Life through death


Ever since high school, one of the best parts of my day has been when unconnected classes and occurrences coincidentally cover similar concepts within the same time frame. Though I now forget the details, I have fond memories of a moment last semester when, after an afternoon rosary at the statue of Our Lady of Guadalupe, I excitedly waylaid one of my departing friends to explain a similarity between an early Mesopotamian text we read in Understanding the Bible and a phrase I’d noticed in the Iliad. Recently, this happened again when, within 48 hours, both my Lit Trad and philosophy classes discussed the definition of wrongdoing as when reason is subjected to desire.

My favorite example of this phenomenon, however, is not one moment, but a series of events which stretched across all of last semester, when the various paint strokes of the Lit Trad readings, the drama department’s fall Mainstage, a dead animal in the road, a poem, assorted reckless drivers, and the weather all came together to form a sweeping portrait of the brevity of life, the impending fate of death, and the futility of human accomplishments. 

In the Odyssey, when Odysseus meets Achilles in the underworld, Achilles says he would rather be the poorest man alive than king over all the dead. The drama department’s fall Mainstage production of Orphée also illustrated this idea of the afterlife as empty and meaningless. In a chilling moment after his death, Orphée kneels blindly in the dark, calling out for help without answer, abandoned in the cold, never-ending stillness of death. To the audience’s relief, Eurydice comes to him and the play ends more or less happily, but those shiver-inducing moments of Orphée’s experience keenly portray the acute emptiness of death from a non-Christian perspective, causing one to wonder; If death has no meaning, then what is the purpose of life?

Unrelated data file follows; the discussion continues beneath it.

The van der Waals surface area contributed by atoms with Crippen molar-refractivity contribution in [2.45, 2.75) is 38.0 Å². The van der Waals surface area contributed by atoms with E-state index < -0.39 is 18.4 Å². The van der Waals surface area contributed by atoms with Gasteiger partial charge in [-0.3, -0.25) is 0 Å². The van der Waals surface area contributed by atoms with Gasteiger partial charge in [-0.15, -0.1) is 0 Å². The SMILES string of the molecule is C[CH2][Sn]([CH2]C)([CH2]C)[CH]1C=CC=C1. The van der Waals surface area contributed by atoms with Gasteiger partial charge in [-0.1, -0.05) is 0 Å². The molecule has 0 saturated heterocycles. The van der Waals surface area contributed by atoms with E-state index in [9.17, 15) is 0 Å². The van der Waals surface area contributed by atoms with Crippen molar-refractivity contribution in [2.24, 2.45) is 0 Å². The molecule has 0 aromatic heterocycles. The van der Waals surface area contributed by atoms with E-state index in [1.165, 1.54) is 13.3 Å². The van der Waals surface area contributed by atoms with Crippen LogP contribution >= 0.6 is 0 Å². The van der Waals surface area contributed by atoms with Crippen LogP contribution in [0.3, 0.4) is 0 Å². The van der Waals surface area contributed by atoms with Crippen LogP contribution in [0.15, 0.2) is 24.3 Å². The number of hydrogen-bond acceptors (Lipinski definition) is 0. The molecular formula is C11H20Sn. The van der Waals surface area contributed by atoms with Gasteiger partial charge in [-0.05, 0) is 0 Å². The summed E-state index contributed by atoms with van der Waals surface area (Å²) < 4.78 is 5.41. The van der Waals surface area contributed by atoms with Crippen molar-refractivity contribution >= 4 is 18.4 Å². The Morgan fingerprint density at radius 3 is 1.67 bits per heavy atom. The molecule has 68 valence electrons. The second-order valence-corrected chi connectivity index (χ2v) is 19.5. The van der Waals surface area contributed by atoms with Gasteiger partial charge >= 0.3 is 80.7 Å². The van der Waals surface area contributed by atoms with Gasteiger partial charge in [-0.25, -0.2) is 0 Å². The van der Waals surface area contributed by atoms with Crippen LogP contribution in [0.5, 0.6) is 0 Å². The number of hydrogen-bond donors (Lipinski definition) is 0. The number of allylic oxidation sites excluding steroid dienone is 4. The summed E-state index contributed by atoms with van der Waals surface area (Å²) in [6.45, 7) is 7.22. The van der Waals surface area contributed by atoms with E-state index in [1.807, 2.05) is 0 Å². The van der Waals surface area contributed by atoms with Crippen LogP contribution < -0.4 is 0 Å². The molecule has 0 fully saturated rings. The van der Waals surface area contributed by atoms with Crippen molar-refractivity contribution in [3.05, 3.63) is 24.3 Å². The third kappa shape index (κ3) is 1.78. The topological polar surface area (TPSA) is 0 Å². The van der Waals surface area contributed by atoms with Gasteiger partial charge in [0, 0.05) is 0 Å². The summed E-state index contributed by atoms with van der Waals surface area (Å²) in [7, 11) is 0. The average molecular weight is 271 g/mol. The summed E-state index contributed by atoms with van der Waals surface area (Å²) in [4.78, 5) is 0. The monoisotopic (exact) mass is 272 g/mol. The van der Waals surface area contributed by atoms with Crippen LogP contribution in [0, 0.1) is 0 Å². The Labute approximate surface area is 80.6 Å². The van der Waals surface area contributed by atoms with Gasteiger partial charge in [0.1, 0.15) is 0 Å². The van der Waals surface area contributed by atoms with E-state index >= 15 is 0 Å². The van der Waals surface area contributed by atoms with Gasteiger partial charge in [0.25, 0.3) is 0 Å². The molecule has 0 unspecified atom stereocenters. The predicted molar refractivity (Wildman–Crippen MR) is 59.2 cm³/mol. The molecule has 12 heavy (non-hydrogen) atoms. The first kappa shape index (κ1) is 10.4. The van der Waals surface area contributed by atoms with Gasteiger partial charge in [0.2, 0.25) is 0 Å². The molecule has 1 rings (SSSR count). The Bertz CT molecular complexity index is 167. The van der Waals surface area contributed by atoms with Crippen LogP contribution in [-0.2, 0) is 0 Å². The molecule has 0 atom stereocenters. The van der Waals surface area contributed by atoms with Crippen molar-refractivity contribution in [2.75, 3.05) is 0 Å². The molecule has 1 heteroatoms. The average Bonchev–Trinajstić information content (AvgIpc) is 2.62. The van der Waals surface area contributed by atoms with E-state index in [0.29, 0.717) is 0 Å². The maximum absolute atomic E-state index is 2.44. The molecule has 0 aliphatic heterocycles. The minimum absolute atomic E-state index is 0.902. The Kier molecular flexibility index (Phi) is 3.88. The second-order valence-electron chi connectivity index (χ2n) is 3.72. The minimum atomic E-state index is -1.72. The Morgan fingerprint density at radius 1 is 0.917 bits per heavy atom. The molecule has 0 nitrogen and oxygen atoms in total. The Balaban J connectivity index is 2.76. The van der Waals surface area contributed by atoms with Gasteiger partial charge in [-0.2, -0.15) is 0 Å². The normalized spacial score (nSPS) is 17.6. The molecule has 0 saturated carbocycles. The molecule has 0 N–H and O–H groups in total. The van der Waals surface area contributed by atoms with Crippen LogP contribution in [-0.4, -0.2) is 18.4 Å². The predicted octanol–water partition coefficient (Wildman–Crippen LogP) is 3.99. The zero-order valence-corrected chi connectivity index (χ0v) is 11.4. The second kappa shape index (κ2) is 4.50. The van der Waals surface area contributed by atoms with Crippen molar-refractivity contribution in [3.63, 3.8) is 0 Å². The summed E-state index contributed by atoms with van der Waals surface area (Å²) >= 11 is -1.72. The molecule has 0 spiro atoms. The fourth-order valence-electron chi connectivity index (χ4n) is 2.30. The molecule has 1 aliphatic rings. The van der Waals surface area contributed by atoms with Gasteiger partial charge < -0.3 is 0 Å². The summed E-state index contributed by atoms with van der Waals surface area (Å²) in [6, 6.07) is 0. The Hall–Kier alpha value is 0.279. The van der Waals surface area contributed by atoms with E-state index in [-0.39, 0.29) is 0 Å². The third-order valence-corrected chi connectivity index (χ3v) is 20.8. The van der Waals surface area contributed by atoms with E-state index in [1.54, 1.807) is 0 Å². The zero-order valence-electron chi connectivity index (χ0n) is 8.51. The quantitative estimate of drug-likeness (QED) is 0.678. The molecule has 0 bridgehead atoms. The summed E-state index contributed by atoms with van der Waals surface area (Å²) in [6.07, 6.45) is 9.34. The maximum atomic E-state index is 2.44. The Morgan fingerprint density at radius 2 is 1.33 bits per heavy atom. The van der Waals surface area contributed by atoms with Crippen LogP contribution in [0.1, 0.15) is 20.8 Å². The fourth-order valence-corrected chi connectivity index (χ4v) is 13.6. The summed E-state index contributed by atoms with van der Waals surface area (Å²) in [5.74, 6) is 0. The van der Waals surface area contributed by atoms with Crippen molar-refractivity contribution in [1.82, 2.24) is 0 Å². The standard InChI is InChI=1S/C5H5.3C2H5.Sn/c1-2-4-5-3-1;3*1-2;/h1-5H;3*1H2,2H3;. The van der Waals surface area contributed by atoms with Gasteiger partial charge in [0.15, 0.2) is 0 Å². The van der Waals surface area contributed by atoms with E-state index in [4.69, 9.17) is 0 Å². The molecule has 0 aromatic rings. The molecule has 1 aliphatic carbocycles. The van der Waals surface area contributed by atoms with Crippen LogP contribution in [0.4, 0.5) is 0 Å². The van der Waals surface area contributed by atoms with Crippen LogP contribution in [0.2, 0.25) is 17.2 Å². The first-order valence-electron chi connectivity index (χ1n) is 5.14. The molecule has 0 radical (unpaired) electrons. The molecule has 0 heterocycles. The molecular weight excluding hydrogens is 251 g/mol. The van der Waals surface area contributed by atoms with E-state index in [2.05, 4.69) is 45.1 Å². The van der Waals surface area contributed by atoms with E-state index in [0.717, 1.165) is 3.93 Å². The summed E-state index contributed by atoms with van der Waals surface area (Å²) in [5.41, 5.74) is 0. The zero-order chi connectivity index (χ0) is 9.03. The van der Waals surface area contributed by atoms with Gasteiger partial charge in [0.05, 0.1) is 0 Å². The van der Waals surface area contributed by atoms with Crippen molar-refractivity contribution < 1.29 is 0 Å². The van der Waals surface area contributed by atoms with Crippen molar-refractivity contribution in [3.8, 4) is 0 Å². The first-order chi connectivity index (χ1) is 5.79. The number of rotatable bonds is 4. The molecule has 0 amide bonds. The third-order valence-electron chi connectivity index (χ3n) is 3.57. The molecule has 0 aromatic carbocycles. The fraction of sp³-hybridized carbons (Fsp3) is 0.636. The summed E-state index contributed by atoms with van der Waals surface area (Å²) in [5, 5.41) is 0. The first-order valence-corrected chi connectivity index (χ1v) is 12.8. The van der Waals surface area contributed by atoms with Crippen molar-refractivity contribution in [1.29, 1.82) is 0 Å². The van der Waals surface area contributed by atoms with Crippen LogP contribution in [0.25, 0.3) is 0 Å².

The choice that the heroes of the Iliad consistently make, a choice in favor of glorious death over long life in safety, provides one answer to this interesting consideration. If the immortality of the afterlife is empty and meaningless, as it was for the Greeks and Orphée, then ensuring that one’s memory lives on is essential. However, as I was reading through a poetry collection one evening, I came across “Ozymandias” by Percy Shelley, which paints a poignant image of the indurability of human accomplishments. In the poem, the narrator tells of a fallen statue in the desert with an inscription commanding the viewer to look with awe upon the great works of King Ozymandias. Of the aforementioned great works, however, only the broken statue remains, surrounded by empty horizons and level desert sands. If both human life and human accomplishments are fleeting, how do we come to terms with our own transience?

As someone who currently commutes to campus, I regularly witness many ways not to drive. While being cut off by yet another impatient sports car can be terrifying, its very terrifyingness is a disguised blessing in the form of “memento mori.” Another unglamorous aspect of my drive is passing occasional roadkill. Though typically roadkill is not something to attract my purposeful attention, I remember a vivid moment when I passed a cat which had recently been hit, its mouth still open in its death-yowl. The sight of that cat, seemingly frozen in its moment of death, added to my reflections on the fleetingness of life.

Finally, as the fall semester came to a close, autumn showed her full force, sweeping her blazing train across the treetops. As I paged through the leaves of my notebooks in preparation for finals, the leaves of the trees fell to the ground, giving me ample material for reflection during my study breaks and long drives. While reflecting on the passing of autumn as a poignant image of death, I also remembered that after winter comes spring and the promise of resurrection. We can come to terms with our own mortality because as Christians we know the paradoxical secret about death which the Greeks did not; that only through death can we achieve eternal life.


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